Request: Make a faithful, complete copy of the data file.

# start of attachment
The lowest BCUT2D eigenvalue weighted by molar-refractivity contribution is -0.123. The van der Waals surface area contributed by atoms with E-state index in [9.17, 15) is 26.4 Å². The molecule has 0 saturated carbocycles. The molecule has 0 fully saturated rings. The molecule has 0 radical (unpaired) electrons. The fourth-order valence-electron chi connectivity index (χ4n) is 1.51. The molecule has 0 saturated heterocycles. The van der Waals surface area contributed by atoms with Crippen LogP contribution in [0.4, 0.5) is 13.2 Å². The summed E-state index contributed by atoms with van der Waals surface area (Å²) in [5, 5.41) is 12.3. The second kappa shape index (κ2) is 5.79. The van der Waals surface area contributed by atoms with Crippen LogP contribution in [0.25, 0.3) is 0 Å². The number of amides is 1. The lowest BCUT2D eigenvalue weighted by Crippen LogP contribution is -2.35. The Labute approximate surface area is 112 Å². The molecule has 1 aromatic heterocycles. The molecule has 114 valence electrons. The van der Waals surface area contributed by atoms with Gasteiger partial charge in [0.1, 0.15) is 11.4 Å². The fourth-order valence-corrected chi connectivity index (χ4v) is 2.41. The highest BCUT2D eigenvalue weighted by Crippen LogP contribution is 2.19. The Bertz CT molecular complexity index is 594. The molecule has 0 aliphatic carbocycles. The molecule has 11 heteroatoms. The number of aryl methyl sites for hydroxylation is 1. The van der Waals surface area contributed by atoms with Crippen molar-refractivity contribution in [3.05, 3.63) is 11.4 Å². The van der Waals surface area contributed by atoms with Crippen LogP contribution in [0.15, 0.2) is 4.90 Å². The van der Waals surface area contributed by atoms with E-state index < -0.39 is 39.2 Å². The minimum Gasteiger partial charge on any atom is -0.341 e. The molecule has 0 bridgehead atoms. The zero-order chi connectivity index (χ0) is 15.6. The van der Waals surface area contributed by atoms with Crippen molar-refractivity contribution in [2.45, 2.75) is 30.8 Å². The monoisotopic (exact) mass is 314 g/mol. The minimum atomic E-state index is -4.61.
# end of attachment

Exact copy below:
The lowest BCUT2D eigenvalue weighted by molar-refractivity contribution is -0.123. The van der Waals surface area contributed by atoms with E-state index in [9.17, 15) is 26.4 Å². The molecule has 0 saturated carbocycles. The molecule has 0 fully saturated rings. The molecule has 0 radical (unpaired) electrons. The fourth-order valence-electron chi connectivity index (χ4n) is 1.51. The molecule has 0 saturated heterocycles. The van der Waals surface area contributed by atoms with Crippen LogP contribution in [0.4, 0.5) is 13.2 Å². The summed E-state index contributed by atoms with van der Waals surface area (Å²) in [5, 5.41) is 12.3. The second kappa shape index (κ2) is 5.79. The van der Waals surface area contributed by atoms with Crippen LogP contribution in [0.25, 0.3) is 0 Å². The number of amides is 1. The lowest BCUT2D eigenvalue weighted by Crippen LogP contribution is -2.35. The Labute approximate surface area is 112 Å². The molecule has 1 aromatic heterocycles. The molecule has 114 valence electrons. The van der Waals surface area contributed by atoms with Gasteiger partial charge in [0.1, 0.15) is 11.4 Å². The fourth-order valence-corrected chi connectivity index (χ4v) is 2.41. The highest BCUT2D eigenvalue weighted by Crippen LogP contribution is 2.19. The Bertz CT molecular complexity index is 594. The molecule has 0 aliphatic carbocycles. The molecule has 11 heteroatoms. The number of aryl methyl sites for hydroxylation is 1. The van der Waals surface area contributed by atoms with Crippen molar-refractivity contribution in [3.05, 3.63) is 11.4 Å². The van der Waals surface area contributed by atoms with Crippen LogP contribution in [0.15, 0.2) is 4.90 Å². The van der Waals surface area contributed by atoms with E-state index < -0.39 is 39.2 Å². The minimum Gasteiger partial charge on any atom is -0.341 e. The molecule has 0 bridgehead atoms. The zero-order chi connectivity index (χ0) is 15.6. The van der Waals surface area contributed by atoms with Crippen molar-refractivity contribution in [2.45, 2.75) is 30.8 Å². The monoisotopic (exact) mass is 314 g/mol. The minimum atomic E-state index is -4.61.